On my arrival in San Francisco, I met (yes, met, as in face-to-face) the DP Council member Matt Self (he of the Tactics Library) and the redoubtable Conrad Minshall (of DSI fame). Having learned that I was to be coming to the Bay area, these two (who live there) arranged to dine with me. In fact, Conrad even attended the Python Conference, with the intention of learning the language for the purpose of putting his shoulder to the "dpjudge" effort.
A lot of the mail I get about The Pouch asks for one thing in particular: more personal stories -- biographies of the DP councilors, interviews with hobby personalities and legends...things of that nature. With this in mind, I can't help but feel that the pleasant dinner which I had with Matt and Conrad deserves far more space than I can give it here, and so I resolve to write up my memories of that long and enjoyable evening of Diplomatic conversation, and publish it in a future issue of The Pouch. I'd do it for this issue, but the calendar has advanced so far now that the Zine must go to the Net without it.
You might remember that last issue I tentatively mentioned that this current issue would have a "judge coding" theme. Well, that idea fell through. Although my "dpjudge" is quite far along, I ironically had to abandon work on it for a time in order to ready my Python Conference presentation. I don't know exactly how Stephen Beaulieu's parallel effort is going (Stephen was planning to have his system up and running for World Dip Con attendees and absentees to use), and Danny Loeb's excellent article on computer adjudication of orders is undergoing some further revisions, and so there is no such "judge coding" theme in evidence this issue. (Instead, the issue took on a life of its own and seems to have a "theme" which centers on what is called the "classic PBEM" style of play.)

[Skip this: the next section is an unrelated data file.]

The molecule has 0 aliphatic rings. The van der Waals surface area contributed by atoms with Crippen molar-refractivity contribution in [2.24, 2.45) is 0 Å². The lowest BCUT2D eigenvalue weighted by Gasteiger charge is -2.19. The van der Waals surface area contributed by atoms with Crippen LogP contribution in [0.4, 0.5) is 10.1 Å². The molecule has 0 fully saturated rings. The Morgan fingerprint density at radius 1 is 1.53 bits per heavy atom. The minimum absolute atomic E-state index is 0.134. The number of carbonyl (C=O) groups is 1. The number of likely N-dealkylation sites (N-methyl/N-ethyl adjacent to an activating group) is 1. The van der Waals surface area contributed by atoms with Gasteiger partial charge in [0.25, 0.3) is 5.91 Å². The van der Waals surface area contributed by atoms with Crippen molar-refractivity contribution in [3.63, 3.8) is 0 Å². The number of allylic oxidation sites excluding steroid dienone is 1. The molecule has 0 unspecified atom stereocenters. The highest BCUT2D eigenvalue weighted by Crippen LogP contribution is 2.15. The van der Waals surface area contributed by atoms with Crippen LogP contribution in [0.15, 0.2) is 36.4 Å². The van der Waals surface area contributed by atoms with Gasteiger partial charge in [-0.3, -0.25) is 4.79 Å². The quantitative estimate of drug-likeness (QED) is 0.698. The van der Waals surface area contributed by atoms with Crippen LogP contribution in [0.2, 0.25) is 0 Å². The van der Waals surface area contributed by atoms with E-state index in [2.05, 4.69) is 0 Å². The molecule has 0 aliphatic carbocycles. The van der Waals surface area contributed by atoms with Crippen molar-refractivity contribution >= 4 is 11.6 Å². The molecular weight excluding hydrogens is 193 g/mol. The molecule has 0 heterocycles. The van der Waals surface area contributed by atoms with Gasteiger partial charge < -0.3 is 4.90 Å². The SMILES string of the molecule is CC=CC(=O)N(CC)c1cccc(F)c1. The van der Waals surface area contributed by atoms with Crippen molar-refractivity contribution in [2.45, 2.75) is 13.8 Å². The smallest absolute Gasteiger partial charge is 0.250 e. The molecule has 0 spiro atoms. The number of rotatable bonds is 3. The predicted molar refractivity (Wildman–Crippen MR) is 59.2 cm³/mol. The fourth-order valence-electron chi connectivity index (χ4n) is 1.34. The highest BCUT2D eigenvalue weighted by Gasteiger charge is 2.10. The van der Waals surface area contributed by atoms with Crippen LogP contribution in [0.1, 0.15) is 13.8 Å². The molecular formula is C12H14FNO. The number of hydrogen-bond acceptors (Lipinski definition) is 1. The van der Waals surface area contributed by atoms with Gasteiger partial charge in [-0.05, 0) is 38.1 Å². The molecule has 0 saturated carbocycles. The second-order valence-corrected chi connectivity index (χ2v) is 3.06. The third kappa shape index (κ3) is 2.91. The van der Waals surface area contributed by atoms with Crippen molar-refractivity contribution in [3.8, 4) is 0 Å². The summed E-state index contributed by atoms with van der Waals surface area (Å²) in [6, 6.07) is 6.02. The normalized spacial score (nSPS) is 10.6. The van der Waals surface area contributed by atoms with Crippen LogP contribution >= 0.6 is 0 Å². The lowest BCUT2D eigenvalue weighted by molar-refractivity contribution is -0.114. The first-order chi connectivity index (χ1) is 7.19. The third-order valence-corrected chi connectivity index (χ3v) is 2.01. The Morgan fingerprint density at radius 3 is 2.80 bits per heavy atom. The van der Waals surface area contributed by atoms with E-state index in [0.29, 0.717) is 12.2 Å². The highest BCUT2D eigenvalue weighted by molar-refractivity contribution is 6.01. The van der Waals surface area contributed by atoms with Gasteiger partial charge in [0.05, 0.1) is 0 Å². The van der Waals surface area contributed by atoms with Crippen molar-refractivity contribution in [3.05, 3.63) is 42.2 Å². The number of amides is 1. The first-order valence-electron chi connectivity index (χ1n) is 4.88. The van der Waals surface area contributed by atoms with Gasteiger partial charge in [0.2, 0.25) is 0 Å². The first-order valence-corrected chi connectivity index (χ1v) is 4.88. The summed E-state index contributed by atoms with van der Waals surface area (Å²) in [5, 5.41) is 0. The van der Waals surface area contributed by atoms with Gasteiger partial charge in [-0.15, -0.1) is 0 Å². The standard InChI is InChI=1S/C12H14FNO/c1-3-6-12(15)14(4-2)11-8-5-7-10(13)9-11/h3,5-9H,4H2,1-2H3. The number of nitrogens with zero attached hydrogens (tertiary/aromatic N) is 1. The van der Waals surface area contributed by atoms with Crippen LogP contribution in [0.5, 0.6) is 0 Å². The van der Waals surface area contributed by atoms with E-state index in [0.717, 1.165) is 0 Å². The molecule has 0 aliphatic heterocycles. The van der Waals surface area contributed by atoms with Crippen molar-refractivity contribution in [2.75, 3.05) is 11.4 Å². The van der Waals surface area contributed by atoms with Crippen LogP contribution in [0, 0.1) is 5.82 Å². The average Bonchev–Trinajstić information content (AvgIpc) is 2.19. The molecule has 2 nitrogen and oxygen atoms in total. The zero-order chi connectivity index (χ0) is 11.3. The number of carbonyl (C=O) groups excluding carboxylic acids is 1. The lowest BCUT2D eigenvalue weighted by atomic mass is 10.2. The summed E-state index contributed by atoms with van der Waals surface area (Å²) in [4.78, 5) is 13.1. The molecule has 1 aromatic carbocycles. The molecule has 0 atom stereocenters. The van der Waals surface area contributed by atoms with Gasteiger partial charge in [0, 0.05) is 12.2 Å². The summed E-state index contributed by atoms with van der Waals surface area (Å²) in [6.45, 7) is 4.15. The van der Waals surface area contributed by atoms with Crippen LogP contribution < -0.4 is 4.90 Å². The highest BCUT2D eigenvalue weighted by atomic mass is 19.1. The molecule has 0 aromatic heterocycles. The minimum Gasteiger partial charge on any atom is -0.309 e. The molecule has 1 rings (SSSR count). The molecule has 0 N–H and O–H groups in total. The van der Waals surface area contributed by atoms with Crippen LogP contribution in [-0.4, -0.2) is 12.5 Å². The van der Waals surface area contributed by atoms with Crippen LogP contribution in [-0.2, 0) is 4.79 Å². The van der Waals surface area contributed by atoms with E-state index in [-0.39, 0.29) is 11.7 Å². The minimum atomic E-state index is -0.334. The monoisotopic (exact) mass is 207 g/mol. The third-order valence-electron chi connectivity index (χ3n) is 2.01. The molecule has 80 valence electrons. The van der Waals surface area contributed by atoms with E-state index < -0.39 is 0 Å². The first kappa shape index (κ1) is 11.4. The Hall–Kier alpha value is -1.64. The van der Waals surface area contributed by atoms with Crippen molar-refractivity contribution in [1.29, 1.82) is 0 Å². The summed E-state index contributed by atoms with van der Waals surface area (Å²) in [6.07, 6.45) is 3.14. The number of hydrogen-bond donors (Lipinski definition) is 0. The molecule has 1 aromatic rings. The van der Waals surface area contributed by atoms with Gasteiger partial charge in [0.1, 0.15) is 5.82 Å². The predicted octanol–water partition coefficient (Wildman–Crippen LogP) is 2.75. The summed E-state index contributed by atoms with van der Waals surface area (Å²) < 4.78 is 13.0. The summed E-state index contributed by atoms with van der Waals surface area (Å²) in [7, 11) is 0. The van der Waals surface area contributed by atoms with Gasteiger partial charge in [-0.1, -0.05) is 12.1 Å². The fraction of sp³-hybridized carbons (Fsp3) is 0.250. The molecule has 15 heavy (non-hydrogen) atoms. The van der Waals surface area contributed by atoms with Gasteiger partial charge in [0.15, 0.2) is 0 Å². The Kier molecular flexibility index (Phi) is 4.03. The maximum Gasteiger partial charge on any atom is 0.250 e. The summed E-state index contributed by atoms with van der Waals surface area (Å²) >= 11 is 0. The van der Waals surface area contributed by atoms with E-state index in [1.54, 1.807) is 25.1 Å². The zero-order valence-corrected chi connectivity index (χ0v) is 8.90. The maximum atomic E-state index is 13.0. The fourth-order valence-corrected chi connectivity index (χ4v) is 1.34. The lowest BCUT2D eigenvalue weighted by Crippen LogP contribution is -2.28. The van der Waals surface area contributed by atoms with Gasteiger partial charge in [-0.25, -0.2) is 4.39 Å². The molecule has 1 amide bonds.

Speaking of World Dip Con, I'm definitely going to be there, as will Simon (and Pitt Crandlemire and [of course] Larry Peery, among other Pouch contributors). We're working on attiring ourselves in Diplomatic Pouch T-shirts, so hopefully we'll stand out (and hopefully you'll be there to see and meet us). Those with your heads in the sand might need to know that WDC (and the North American DipCon) will be held over the 4th of July weekend in Columbus, Ohio. Arrive early -- meet my plane and give me a hero's welcome! I'm looking very much forward to the convention, and most especially to meet the revered Allan B. Calhamer, inventor of The Game, and to get his impression of The Diplomatic Pouch (if he hasn't seen it yet, he'll be able to see it at the convention).
All that remains is for me to apologize again for the tardiness of this issue. While I don't want to call the text above a list of good excuses, I do hope you understand why the delay was unavoidable. Enjoy the issue, everyone, and I hope to see many of you in Columbus!
Manus Hand, Publisher